Dogs capable of detecting breast cancer in women's sweat A first clinical trial is launched with 450 women.

Can a dog really do it?


Will the human's best friend (the dog) save women from breast cancer? According to information from Le Parisien, the Institut Curie has started the first clinical trial to detect this disease using sniffer dogs.
450 women, half of them healthy, are participating in this hopeful clinical trial, reports Friday, February 21
You may have heard of these sniffer dogs, able, thanks to their extraordinary flair, to detect the smell of a tumor in the sweat of these women.
We have been hearing about the dog medical program for a few years now. Two Malian shepherds, Thor and Nikios, have been training to recognize breast cancer since 2016.
But the project started even earlier, in 2009, when Isabelle Fromantin, a nurse at the Institut Curie, wrote a thesis on the wounds associated with breast cancer. It aimed to "establish a link between cancer and the smell of wounds," the KDOG project website says.
The problem is that this smell is undetectable by humans. This is where the idea comes from to use canine flair, "more efficient than chemical instruments".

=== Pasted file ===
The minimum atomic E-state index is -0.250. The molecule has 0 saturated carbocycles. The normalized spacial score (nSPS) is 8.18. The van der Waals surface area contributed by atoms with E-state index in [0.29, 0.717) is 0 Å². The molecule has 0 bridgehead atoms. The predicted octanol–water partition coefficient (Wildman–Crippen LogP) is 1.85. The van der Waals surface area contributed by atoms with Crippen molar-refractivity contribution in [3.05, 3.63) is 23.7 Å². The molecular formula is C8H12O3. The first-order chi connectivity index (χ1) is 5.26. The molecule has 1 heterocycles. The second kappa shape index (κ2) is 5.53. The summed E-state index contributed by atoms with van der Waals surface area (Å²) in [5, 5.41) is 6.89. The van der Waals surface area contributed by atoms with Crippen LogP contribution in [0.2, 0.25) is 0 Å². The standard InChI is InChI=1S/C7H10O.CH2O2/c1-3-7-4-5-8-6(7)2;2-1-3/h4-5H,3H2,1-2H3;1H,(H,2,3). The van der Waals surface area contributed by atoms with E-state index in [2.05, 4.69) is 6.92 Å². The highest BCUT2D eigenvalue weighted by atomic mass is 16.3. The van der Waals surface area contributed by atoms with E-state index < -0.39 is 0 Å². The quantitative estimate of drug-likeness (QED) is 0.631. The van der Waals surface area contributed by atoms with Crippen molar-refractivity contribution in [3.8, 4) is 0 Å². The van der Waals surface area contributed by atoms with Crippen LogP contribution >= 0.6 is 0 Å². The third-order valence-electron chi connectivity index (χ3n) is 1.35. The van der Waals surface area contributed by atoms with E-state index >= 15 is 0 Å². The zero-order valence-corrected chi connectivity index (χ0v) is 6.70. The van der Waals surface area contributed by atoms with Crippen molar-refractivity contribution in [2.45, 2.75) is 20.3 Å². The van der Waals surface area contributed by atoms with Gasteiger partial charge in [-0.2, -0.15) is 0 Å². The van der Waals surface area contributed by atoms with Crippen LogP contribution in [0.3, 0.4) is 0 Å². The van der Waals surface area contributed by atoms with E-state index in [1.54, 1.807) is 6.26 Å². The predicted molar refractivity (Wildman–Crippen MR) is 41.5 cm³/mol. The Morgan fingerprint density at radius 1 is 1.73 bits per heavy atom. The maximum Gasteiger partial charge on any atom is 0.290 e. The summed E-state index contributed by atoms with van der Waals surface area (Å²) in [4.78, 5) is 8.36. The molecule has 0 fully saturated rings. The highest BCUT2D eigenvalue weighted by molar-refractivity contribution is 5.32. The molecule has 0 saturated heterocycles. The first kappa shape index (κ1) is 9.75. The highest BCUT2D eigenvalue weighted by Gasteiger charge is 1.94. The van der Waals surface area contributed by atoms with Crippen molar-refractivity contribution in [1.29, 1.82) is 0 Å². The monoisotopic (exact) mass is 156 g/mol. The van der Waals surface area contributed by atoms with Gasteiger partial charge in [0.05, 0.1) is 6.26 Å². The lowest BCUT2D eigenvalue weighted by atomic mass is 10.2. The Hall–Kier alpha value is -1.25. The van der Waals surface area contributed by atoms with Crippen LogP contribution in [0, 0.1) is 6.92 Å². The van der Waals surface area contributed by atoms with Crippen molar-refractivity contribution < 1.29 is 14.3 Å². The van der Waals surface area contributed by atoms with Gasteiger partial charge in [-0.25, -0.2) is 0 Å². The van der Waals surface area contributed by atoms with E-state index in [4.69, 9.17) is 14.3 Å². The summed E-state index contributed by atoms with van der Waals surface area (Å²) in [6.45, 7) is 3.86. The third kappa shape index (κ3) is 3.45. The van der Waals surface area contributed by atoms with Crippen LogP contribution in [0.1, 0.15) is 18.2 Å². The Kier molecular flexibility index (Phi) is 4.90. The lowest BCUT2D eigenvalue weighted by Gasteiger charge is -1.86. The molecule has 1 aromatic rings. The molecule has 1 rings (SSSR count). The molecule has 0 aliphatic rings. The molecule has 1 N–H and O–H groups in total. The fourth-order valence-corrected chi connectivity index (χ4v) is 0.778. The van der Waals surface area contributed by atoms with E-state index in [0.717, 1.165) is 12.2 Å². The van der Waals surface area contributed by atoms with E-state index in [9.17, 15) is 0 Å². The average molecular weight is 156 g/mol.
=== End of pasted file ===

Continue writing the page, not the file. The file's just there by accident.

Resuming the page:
Did it come true?

Today, the black labrador Nougaro has joined Nykios. These are the two mainstay dogs of the program. They will soon be followed by Odin, Oops, and Owen, whose training is not yet complete.
After six months of training between August 2016 and February 2017, the success rate of these dogs was 100%. Among 130 wipes, they correctly identified the 79 women who had just been diagnosed with breast cancer.
Today, researchers estimate that they can recognize a tumor in more than 90% of cases. But we must now take the next step, recognizing the tumour before it is, for example, detected by a mammogram.
Although, beware, the researchers do not intend to replace this examination, it would be a kind of pre-test, mammography being sometimes difficult to perform, especially in geographically isolated areas or low-income countries.
"Now we have to move from proof of concept to method. The dog is capable, but is it able to do so consistently and repeatedly? This is what we have to demonstrate scientifically," Pierre Bauer, an engineer, and head of the dog project told Le Parisien. "There is no contact between the patient and the dog," he continued.

If this clinical test is successful, dogs could be trained to detect other cancers, such as ovarian or prostate cancers, from men's urine.

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